“TNA”, “TGN”, also known as Prosopalgia, The Suicide
Disease, or Fothergill's disease is a Neuropathic disorder
characterized by episodes of intense pain in the face,
originating from the Trigeminal Nerve. It has been
described as among the most painful contacts known to
It is estimated that 1
in 15,000 people suffer from TN, although the actual figure
may be significantly higher due to frequent misdiagnosis.
Trigeminal Neuralgia is rare. In the UK, it affects four or
five people out of every 100,000 each year. Almost
twice as many women are affected as men. The condition
becomes more common with age and is rare in people under 40
years of age. Trigeminal Neuralgia is most commonly
seen in people between 60 to 70 years of age.
The Trigeminal Nerve is
a paired cranial nerve that has three major branches: the
Ophthalmic Nerve (V1), the Maxillary Nerve (V2), and the
Mandibular nerve (V3. One, two, or all three branches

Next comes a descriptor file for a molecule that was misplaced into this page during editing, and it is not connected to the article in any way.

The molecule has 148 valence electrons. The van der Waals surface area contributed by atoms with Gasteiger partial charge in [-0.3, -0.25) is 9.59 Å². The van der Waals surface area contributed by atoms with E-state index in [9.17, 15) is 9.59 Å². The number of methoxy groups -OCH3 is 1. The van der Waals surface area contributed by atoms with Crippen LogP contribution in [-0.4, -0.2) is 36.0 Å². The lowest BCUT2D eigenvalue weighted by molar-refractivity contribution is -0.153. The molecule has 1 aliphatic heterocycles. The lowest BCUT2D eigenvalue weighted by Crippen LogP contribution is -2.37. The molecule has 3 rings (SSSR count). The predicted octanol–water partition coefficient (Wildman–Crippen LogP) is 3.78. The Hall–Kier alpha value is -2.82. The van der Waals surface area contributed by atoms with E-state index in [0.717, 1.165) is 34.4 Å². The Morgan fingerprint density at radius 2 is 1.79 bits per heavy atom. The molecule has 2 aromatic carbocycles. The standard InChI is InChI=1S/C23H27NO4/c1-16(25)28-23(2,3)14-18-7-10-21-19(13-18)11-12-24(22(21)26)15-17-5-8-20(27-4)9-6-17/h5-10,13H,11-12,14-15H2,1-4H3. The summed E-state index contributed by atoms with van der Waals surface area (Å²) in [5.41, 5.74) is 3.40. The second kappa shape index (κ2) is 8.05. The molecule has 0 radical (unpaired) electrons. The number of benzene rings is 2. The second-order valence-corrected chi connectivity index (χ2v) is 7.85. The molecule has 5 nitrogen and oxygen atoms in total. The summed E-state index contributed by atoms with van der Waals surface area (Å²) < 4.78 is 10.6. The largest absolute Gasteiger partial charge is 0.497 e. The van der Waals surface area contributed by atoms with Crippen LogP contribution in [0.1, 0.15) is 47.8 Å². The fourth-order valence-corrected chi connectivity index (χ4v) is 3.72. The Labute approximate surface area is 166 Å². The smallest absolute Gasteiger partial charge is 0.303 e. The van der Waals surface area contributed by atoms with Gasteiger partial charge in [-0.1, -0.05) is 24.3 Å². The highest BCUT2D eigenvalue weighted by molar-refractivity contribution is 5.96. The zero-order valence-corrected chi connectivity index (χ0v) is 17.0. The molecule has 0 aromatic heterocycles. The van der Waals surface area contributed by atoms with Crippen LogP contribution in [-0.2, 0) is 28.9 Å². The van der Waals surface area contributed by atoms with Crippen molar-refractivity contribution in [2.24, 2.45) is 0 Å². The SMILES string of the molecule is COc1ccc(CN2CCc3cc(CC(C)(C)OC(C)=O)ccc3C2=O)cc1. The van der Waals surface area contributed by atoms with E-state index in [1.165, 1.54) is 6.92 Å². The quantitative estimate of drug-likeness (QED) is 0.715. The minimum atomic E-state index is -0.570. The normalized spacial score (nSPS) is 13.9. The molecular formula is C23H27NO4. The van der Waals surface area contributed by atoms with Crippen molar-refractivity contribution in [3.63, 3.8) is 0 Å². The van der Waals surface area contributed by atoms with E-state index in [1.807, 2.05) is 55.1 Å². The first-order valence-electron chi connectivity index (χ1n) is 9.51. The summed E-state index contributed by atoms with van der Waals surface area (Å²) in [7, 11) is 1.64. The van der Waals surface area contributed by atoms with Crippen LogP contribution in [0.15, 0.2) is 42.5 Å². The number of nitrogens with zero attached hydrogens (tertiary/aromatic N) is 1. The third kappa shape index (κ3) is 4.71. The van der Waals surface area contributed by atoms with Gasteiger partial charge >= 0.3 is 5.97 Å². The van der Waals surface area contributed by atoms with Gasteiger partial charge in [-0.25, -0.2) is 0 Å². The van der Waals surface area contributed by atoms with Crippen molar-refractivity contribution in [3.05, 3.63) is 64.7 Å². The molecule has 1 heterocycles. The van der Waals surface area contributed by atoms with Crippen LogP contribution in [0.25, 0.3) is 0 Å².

of the nerve may be affected. 10-12% of cases are bilateral
(occurring on both the left and right sides of the face).
Trigeminal Neuralgia most commonly involves the middle
branch (the Maxillary Nerve or V2) and lower branch
(Mandibular Nerve or V3) of the Trigeminal nerve, but the
pain may be felt in the ear, eye, lips, nose, scalp,
forehead, cheeks, teeth, or jaw and side of the face.
Trigeminal Neuralgia can
be split into different categories depending on the type of
pain. These are described below:
type 1 (TN1) is the classic form of Trigeminal
Neuralgia. The piercing and stabbing pain only happens
at certain times and is not constant. This type of
Neuralgia is known as idiopathic (when no cause can be
type 2 (TN2) can be referred to as Atypical (not
typical) Trigeminal Neuralgia. Pain is more constant and
involves aching, throbbing and burning sensations.
Trigeminal Neuralgia (STN) is when pain results from an
underlying cause, such as multiple sclerosis.
is a chronic (long-term) condition that often gets worse
over time. There is currently no cure. However,
medication usually provides temporary relief. If
medication is not effective or causes unpleasant side
effects, surgery may be recommended.